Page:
Paper presented at the XXXIII IAHS World Congress on Housing, 27-30 September 2005,"Transforming Housing Environments through Design", University of Pretoria.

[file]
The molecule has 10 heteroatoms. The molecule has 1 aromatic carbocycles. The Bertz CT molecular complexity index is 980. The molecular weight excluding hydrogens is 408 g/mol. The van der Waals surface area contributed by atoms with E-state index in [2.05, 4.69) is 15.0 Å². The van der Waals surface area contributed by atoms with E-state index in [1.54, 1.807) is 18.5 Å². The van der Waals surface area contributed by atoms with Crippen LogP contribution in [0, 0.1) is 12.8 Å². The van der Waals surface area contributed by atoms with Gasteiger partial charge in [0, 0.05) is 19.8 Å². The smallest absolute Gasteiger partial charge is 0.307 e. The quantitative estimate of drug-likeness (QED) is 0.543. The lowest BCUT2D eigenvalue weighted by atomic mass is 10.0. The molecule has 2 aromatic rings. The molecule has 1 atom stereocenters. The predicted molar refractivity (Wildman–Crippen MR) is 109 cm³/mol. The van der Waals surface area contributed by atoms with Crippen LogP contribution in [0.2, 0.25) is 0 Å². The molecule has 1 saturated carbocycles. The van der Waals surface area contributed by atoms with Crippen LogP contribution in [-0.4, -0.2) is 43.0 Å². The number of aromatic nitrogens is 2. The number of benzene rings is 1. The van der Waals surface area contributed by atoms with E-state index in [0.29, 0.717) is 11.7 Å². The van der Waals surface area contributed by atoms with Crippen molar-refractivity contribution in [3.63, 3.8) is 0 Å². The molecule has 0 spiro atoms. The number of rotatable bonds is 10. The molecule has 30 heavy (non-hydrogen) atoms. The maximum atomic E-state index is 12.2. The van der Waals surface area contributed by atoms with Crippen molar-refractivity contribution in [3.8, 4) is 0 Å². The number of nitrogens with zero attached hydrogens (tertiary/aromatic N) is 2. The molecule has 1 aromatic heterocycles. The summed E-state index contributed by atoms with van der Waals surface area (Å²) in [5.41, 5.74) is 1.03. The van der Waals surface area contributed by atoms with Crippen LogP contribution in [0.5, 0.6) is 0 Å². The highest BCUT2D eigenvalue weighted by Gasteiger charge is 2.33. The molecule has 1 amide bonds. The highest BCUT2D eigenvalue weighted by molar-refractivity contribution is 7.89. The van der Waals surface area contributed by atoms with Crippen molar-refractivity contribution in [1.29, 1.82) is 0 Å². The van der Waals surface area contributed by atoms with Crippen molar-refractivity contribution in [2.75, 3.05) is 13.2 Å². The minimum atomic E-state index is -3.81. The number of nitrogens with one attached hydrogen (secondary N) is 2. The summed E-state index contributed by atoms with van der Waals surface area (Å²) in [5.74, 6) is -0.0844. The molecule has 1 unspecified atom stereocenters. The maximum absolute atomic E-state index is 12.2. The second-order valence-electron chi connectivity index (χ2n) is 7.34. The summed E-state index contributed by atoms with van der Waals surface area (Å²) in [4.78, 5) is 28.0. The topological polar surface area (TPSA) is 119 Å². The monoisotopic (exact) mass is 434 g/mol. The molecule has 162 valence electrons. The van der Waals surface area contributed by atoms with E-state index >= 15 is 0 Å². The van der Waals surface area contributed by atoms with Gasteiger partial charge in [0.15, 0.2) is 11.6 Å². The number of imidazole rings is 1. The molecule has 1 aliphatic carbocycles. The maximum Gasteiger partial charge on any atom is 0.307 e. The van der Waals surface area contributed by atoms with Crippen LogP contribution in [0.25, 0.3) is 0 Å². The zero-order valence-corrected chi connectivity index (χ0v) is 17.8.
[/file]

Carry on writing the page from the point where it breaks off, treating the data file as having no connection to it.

After radical political and economical changes in the country, denationalisation, social differentiation and ruthless capitalism caused an increased population of low-income families, single parent families and homeless people. They have been faced with a massive lack of available low-cost accommodation. The paper describes the development of three different projects during the last twenty years. They had different starting points and suffered different destinies. An effort to transform a listed industrial building to accommodate homeless and low-income families did not succeed as it was found too expensive. A single workers dormitory however, has been transformed quite satisfactorily into rental flats of moderate standard. An ambitious local housing authority project to eliminate squatter settlement has been modified in the middle of the construction process to offer starting homes for young couples and professionals. These three examples represent only a small part of the overall continuos process of changes and transformations of built environments, spontaneous or organised. In a way it may be recognised as a sort of recycling of not only materials, but also of sites and buildings.
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